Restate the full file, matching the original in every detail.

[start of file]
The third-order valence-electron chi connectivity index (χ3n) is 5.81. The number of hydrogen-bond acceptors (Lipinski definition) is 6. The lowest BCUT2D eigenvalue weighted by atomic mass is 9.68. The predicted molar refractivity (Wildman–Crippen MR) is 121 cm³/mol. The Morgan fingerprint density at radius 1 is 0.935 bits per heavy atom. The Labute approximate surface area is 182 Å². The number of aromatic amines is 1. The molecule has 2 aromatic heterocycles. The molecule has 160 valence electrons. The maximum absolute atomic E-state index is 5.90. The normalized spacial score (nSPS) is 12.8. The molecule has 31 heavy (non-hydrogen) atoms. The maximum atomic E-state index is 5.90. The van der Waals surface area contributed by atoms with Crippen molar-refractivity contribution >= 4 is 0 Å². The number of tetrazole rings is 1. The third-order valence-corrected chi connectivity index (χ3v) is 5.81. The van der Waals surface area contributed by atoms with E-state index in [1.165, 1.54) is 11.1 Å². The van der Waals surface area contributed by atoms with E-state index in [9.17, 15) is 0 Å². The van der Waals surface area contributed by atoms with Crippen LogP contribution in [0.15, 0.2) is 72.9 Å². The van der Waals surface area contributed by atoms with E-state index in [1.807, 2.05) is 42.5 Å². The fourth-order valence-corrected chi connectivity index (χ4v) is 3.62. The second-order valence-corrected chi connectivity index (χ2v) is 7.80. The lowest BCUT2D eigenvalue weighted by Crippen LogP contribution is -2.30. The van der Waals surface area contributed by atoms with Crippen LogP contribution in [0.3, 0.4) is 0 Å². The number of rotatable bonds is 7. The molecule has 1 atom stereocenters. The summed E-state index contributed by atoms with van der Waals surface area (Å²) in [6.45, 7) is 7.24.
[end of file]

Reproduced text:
The third-order valence-electron chi connectivity index (χ3n) is 5.81. The number of hydrogen-bond acceptors (Lipinski definition) is 6. The lowest BCUT2D eigenvalue weighted by atomic mass is 9.68. The predicted molar refractivity (Wildman–Crippen MR) is 121 cm³/mol. The Morgan fingerprint density at radius 1 is 0.935 bits per heavy atom. The Labute approximate surface area is 182 Å². The number of aromatic amines is 1. The molecule has 2 aromatic heterocycles. The molecule has 160 valence electrons. The maximum absolute atomic E-state index is 5.90. The normalized spacial score (nSPS) is 12.8. The molecule has 31 heavy (non-hydrogen) atoms. The maximum atomic E-state index is 5.90. The van der Waals surface area contributed by atoms with Crippen molar-refractivity contribution >= 4 is 0 Å². The number of tetrazole rings is 1. The third-order valence-corrected chi connectivity index (χ3v) is 5.81. The van der Waals surface area contributed by atoms with E-state index in [1.165, 1.54) is 11.1 Å². The van der Waals surface area contributed by atoms with E-state index in [9.17, 15) is 0 Å². The van der Waals surface area contributed by atoms with Crippen LogP contribution in [0.15, 0.2) is 72.9 Å². The van der Waals surface area contributed by atoms with E-state index in [1.807, 2.05) is 42.5 Å². The fourth-order valence-corrected chi connectivity index (χ4v) is 3.62. The second-order valence-corrected chi connectivity index (χ2v) is 7.80. The lowest BCUT2D eigenvalue weighted by Crippen LogP contribution is -2.30. The van der Waals surface area contributed by atoms with Crippen LogP contribution in [0.3, 0.4) is 0 Å². The number of rotatable bonds is 7. The molecule has 1 atom stereocenters. The summed E-state index contributed by atoms with van der Waals surface area (Å²) in [6.45, 7) is 7.24.